Considering a database schema as follows:

Person:

Id
Name
DOB
1
Ram
30-04-1976
2
Shyam
30-09-1987

Location:
Id
Person (foreign key to Person Id)
Location
Date
10
1
Miami
15-08-2013

Photograph:
Id
taken_by (foreign key to Person Id)
Title
taken_at
100
1
Pic1
15-08-2013
200
2
Pic2
15-08-2011

With the above data one can deduce the below information:
  1. Ram was at Miami on 15-08-2013.
  2. Pic1’s photographer was Ram.
  3. Pic2’s photographer was Shyam.

All the above information could be extracted because there existed a foreign key (link) b/w location:person & person:id  and photograph:taken_by & person:id. These links are based on the schema (created while designing the schema) and not on the data itself. With such a limitation of RDMS to create only static links, RDMS fails to establish many more links that are dynamic and could be established among data. In the above example there exists a link b/w Photograph:taken_by[id=1] and Location:Person[id=1]. This link is nothing but the information – Pic1 was taken at Miami, which any human can deduce but with the current schema applications can’t.

Moreover links b/w pieces of data (by means of foreign keys) is achieved using Ids, in the above example 1 and 2, which is understood only by the application that created the data - thus restricting the data within the boundary walls of the application. Such links can’t be used by other applications.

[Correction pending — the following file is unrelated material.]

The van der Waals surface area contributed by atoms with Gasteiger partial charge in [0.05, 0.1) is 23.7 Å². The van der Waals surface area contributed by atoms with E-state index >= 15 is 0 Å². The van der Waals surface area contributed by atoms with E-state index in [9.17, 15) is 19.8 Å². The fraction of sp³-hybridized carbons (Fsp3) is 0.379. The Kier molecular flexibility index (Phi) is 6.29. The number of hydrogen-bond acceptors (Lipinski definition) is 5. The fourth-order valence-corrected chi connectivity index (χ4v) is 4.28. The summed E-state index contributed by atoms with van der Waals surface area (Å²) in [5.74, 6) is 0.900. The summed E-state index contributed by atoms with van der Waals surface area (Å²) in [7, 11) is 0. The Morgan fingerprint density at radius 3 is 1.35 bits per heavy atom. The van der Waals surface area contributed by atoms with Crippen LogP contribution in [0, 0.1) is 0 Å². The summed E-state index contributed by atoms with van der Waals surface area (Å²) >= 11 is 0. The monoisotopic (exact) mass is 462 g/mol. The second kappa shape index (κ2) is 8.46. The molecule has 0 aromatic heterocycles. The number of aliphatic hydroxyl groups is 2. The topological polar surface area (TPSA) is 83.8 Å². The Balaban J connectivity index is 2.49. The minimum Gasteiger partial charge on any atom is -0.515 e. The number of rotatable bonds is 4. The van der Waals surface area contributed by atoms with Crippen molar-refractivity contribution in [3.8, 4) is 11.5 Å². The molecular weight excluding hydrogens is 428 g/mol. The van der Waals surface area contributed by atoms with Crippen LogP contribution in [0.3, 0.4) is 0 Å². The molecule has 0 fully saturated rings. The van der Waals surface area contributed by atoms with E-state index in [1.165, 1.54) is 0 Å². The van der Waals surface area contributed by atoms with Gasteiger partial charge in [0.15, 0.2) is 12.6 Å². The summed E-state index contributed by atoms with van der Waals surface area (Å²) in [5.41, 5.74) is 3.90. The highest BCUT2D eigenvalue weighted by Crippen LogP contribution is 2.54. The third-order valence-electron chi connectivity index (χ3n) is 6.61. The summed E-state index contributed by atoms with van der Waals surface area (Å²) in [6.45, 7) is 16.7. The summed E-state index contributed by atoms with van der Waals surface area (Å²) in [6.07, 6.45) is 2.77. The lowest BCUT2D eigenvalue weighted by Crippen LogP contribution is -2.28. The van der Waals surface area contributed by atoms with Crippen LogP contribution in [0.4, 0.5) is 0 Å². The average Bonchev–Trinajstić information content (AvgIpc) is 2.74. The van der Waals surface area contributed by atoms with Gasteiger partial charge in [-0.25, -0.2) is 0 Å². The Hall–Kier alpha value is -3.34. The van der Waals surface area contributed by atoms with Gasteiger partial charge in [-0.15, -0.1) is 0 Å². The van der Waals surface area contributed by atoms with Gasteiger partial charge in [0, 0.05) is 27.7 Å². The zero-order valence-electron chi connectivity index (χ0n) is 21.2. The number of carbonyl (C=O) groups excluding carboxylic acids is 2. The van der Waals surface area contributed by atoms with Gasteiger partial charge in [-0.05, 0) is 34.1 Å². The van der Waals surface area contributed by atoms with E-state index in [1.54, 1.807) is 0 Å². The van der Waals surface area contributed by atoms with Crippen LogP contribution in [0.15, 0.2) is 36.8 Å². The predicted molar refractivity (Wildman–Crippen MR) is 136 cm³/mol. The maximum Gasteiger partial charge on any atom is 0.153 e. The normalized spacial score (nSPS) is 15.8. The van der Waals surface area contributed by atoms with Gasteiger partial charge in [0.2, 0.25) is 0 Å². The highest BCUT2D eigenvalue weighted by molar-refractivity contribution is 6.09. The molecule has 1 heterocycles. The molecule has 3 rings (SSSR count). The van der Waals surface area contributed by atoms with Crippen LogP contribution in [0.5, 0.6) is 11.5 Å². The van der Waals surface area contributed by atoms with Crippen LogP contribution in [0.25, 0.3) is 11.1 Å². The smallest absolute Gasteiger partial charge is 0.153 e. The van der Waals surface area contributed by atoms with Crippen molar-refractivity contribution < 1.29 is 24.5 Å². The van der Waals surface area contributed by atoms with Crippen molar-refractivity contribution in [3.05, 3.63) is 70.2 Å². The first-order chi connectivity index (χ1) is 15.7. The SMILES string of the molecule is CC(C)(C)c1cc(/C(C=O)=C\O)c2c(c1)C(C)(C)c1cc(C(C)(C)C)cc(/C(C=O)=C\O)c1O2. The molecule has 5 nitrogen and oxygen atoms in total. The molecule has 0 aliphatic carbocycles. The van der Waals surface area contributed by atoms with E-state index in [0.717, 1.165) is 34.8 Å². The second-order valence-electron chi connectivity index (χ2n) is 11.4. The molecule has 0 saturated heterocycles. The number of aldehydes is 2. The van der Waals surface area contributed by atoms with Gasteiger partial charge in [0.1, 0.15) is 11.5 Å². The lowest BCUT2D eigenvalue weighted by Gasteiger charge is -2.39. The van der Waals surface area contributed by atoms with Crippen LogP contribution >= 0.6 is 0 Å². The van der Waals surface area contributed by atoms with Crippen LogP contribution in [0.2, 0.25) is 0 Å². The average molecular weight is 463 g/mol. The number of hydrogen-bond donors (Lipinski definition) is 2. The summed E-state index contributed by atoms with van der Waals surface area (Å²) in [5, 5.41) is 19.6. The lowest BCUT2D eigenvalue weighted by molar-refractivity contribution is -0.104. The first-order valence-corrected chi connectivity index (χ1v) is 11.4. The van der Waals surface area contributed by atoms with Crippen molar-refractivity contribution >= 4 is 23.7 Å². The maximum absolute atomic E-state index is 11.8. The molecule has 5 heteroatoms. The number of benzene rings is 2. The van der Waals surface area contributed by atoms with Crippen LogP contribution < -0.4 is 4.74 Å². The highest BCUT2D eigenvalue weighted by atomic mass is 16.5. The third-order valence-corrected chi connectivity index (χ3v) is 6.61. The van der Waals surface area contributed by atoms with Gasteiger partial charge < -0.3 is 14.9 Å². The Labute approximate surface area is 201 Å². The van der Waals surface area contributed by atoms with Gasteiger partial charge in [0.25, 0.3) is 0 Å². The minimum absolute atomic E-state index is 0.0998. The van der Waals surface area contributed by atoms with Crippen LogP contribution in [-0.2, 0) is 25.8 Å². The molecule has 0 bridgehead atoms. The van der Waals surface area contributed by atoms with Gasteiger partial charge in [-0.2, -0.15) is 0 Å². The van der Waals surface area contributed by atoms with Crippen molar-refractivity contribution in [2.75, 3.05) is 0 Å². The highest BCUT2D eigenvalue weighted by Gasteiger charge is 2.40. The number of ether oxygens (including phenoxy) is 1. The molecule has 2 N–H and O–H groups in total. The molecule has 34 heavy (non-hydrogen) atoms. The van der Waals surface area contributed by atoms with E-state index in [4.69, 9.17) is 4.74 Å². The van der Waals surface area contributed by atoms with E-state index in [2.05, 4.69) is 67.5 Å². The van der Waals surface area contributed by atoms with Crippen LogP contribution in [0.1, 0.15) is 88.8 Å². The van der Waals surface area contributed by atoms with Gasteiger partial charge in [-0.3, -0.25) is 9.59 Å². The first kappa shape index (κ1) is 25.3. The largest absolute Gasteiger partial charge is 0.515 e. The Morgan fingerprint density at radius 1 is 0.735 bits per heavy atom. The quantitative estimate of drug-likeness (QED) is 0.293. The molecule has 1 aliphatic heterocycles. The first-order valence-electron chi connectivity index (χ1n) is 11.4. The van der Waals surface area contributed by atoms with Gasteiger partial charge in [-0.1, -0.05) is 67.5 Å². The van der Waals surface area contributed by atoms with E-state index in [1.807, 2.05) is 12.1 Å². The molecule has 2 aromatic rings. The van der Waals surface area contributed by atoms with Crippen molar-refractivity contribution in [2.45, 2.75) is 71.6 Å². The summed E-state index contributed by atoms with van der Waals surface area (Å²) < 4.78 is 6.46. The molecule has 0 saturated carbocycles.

Linked Data promises to solve these problems by giving a common standard, known as RDF, of modeling data that is in the form of graph. Each node and link b/w two nodes in the graph is given a unique identifier (URI). Applications can now create links on the basis of data and not just based on the schema, information can be extracted without human intelligence by writing generic logic to discover more links in the graph using existing links. Since the Links and Nodes are published on the web any application running on the web can make use of them.
In a nutshell Linked Data provides a common standard for storing application data and breaks the data-barriers.

RDF

RDF - Resource description framework is W3C specification for modeling resources on the web. Information is modeled in the form of subject-predicate-object expressions. In RDF terminology such an expression is called a statement; also know as triplets. We as humans use natural language to pass on information among each other where the smallest unit of information is a statement. Similarly RDF statement is the smallest unit of information that can be understood by a machine. For e.g. the statement - ‘Pic1’s photographer was Ram’ is modeled in RDF as (Pic1 - the subject, photographer - the predicate, Ram - object). This triplet means Ram has an attribute named 'clicked' whose value is ‘Pic1’. Each resource is identified by a unique URI. In the above triplet example Ram, photographer and Pic1 can be identified by ‘www.sush.org/ram’, ‘www.sush.org/vocab/photograph#photgrapher’ and ‘www.sush.org/pictures/pic1’ respectively. Any other attribute that is added to Pic1 by any application gets linked to the resource (www.sush.org/pictures/pic1) and thereby facilitating applications to discover more attributes for the resource.